Lynn Nottage’s play Sweat delves into multi-layered, complex relationships among numerous factory employees. Her play also joins their stories with those of members of their families and community that are affected by the factory labor conditions. Because it is an ensemble work, no single person emerges as the primary protagonist or antagonist. One of the points the author makes is the ripple effect that can result from even a single decision within the workplace.
While some workers are pitted against each other and even end up in violent confrontations, Nottage makes the audience aware of their relative powerlessness in the company town. The factory’s owners, who do not actually appear as characters, could collectively be considered an antagonist. More generally, within Nottage’s sharp-edged social critique, capitalism can be seen as an antagonistic force in that she paints it in a negative light.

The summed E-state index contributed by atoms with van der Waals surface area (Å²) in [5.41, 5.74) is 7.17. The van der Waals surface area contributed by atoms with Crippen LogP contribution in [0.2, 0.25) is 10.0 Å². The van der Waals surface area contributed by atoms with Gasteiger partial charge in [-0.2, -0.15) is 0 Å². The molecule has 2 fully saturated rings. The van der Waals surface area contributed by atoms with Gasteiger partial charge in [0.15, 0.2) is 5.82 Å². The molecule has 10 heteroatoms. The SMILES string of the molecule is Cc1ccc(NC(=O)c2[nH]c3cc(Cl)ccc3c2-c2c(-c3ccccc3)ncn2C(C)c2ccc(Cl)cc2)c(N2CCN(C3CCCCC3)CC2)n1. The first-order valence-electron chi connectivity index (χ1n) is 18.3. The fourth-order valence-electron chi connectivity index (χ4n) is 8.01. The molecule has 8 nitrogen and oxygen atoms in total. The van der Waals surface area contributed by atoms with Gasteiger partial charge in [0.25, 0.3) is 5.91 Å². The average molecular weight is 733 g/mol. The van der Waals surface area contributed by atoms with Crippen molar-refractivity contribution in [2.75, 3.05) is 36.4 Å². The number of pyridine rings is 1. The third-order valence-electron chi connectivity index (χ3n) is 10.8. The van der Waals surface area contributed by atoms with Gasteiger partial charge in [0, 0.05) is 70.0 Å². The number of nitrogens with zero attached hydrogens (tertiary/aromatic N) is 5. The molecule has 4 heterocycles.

Owing to the promotional scheme that the factory puts in place, interpersonal and inter-family conflicts become especially pronounced between former friends Cynthia and Tracey and their respective sons Chris and Jason. The young men’s immaturity feeds their anger, which erupts into violence. Other layers of conflict pit management against workers, and pro-union workers against the unionization opponents and the strikebreakers. Racial divisions also become pronounced, involving not only Black and white workers but also Latino workers.